John Cripps had an early interest in horticulture as a young boy growing up in England.
That passion led to the creation of one of the world's most popular apples, the Pink Lady, in WA in 1973.
"It's a life ambition in a way because when I was a schoolboy we had a few apple trees in the garden. They had Cox's Orange, which is from a Blenheim Orange, and a Ribston Pippin," he said. "I wondered that if Mr Cox could do it, could I do it."
More than 40 years after his discovery of the Pink Lady and the Sundowner, Mr Cripps, now 87, becomes an Officer in the General Division for his distinguished service to primary industry through internationally renowned, innovative contributions to the agriculture and food sectors, and to the community.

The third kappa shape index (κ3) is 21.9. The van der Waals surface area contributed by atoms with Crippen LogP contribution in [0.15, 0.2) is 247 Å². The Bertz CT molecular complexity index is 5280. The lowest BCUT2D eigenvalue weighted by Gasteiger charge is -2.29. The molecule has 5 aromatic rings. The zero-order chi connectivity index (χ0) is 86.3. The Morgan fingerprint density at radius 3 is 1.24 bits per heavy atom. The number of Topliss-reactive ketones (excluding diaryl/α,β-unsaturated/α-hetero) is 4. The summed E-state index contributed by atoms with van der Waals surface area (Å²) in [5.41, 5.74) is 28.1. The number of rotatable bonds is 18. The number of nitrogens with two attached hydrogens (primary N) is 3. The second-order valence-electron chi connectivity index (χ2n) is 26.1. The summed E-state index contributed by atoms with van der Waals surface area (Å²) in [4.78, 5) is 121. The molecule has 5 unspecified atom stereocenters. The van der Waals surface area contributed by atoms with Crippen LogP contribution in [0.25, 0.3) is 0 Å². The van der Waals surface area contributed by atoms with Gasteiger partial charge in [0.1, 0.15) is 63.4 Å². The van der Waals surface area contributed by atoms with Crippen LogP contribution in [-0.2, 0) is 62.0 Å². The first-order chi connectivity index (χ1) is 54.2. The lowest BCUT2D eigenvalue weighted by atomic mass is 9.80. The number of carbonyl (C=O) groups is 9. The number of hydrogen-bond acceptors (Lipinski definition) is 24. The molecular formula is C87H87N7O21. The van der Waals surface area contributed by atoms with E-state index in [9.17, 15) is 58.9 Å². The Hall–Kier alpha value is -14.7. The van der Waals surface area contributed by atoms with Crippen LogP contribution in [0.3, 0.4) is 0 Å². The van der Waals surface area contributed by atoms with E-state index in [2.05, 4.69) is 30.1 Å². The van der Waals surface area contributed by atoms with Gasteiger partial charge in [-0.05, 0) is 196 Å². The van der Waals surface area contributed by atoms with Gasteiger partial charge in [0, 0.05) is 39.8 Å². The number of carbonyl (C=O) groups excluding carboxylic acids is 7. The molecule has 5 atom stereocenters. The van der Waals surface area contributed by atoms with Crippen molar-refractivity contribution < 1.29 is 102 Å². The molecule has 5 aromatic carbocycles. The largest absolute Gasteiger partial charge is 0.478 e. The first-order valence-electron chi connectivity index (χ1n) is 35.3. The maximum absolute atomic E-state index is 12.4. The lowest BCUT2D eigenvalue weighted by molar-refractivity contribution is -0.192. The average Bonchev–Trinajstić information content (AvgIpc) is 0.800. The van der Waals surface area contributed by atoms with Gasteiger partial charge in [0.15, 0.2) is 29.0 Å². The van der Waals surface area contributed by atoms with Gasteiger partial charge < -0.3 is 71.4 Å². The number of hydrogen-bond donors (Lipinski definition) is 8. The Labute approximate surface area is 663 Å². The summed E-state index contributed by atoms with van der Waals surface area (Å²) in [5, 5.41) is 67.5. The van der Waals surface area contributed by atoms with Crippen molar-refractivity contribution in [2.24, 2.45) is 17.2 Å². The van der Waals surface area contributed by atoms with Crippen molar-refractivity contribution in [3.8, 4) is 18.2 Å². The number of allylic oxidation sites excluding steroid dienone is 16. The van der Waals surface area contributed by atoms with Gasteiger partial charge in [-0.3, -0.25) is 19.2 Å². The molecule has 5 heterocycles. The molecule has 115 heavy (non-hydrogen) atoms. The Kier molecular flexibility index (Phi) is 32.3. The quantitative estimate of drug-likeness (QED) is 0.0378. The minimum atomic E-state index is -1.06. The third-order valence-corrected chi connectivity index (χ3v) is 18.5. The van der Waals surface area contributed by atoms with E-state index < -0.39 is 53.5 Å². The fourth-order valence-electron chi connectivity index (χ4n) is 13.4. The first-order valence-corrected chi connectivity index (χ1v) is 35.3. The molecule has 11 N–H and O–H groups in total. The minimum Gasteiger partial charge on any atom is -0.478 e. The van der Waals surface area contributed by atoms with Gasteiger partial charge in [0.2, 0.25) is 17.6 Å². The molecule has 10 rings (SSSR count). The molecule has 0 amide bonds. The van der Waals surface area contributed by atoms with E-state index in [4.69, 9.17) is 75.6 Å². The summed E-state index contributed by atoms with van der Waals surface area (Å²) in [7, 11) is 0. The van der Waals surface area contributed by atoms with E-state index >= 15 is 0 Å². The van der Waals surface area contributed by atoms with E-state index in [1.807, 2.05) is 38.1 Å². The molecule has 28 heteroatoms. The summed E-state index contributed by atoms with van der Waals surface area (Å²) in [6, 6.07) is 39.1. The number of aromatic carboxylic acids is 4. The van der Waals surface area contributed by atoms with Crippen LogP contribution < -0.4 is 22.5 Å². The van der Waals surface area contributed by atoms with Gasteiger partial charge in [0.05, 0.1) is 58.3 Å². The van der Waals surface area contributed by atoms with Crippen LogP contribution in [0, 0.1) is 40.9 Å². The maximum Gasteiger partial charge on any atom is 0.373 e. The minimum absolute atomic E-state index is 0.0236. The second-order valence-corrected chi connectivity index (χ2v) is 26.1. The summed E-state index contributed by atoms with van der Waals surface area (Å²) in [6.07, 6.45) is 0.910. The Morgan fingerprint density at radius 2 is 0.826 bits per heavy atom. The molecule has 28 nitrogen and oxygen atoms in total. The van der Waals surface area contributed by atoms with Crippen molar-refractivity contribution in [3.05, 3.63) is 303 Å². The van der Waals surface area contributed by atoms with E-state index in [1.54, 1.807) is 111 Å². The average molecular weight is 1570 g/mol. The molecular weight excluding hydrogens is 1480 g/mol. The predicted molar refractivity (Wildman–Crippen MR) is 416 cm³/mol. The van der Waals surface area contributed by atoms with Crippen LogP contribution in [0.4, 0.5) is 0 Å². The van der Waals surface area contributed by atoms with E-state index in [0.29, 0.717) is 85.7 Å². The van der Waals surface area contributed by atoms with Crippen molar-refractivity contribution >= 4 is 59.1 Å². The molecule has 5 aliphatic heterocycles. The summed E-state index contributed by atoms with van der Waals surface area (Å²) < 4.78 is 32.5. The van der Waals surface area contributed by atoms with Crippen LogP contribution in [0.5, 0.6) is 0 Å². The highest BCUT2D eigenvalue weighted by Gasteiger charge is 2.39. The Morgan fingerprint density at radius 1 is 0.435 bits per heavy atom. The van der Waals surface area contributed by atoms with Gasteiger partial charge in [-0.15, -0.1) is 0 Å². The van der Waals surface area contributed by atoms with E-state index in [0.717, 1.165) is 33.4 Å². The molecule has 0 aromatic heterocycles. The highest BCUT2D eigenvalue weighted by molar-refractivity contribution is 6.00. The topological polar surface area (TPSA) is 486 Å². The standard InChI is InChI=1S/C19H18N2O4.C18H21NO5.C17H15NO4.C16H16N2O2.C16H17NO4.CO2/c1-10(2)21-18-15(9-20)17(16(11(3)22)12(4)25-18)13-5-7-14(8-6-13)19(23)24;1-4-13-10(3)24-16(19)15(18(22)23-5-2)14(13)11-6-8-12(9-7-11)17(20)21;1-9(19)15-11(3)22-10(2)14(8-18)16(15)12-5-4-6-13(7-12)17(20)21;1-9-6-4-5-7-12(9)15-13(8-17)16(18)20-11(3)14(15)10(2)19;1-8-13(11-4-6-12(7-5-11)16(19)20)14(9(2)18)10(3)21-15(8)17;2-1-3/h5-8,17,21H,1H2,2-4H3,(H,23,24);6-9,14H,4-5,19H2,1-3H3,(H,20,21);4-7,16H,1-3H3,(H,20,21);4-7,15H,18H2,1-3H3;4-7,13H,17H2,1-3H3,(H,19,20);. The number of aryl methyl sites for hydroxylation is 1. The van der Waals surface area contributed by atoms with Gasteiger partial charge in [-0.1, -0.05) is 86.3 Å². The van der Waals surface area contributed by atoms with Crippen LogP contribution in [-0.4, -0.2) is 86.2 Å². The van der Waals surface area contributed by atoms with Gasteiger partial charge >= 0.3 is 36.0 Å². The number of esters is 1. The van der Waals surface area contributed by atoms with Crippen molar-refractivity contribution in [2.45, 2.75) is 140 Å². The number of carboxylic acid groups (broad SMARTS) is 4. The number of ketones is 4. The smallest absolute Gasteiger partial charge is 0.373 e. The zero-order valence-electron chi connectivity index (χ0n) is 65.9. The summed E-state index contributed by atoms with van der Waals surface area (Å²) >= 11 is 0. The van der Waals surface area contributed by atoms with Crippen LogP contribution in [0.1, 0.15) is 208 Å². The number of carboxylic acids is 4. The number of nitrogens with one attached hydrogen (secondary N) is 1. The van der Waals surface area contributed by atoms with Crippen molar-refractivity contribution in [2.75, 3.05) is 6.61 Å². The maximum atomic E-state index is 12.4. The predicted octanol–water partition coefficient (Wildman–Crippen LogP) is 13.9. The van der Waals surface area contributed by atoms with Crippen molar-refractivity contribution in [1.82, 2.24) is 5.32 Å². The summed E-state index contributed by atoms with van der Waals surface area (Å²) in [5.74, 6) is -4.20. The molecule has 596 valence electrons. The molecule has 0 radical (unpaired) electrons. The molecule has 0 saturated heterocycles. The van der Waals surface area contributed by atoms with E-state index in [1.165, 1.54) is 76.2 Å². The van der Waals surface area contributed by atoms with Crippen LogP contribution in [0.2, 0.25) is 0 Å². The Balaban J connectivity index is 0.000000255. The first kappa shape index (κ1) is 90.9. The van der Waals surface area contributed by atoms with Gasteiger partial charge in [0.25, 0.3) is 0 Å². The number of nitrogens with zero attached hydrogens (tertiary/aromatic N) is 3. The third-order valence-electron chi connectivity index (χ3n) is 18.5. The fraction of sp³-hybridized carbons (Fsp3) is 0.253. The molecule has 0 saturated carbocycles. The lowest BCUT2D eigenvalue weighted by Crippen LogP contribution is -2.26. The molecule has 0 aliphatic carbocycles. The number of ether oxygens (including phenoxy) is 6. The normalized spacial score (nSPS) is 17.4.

"It was a surprise. It came rather late in my life. It's been a long time, better later than never," he said from the home in Floreat he shares with his wife Verity.
Mr Cripps had just completed a degree in horticulture at England's University of Reading and was looking for jobs in London when the WA Department of Agriculture contacted him.
A few years later, he crossbred the Golden Delicious and Lady William apples to create the Cripps Pink, known as Pink Lady under its trademark, and the later season Cripps Red, which is sold as Sundowner.
The take-up of Pink Lady apples was slow until the boss of French fruit company Star Fruits, which now holds the trademark in Europe, turned up on Mr Cripps' doorstep.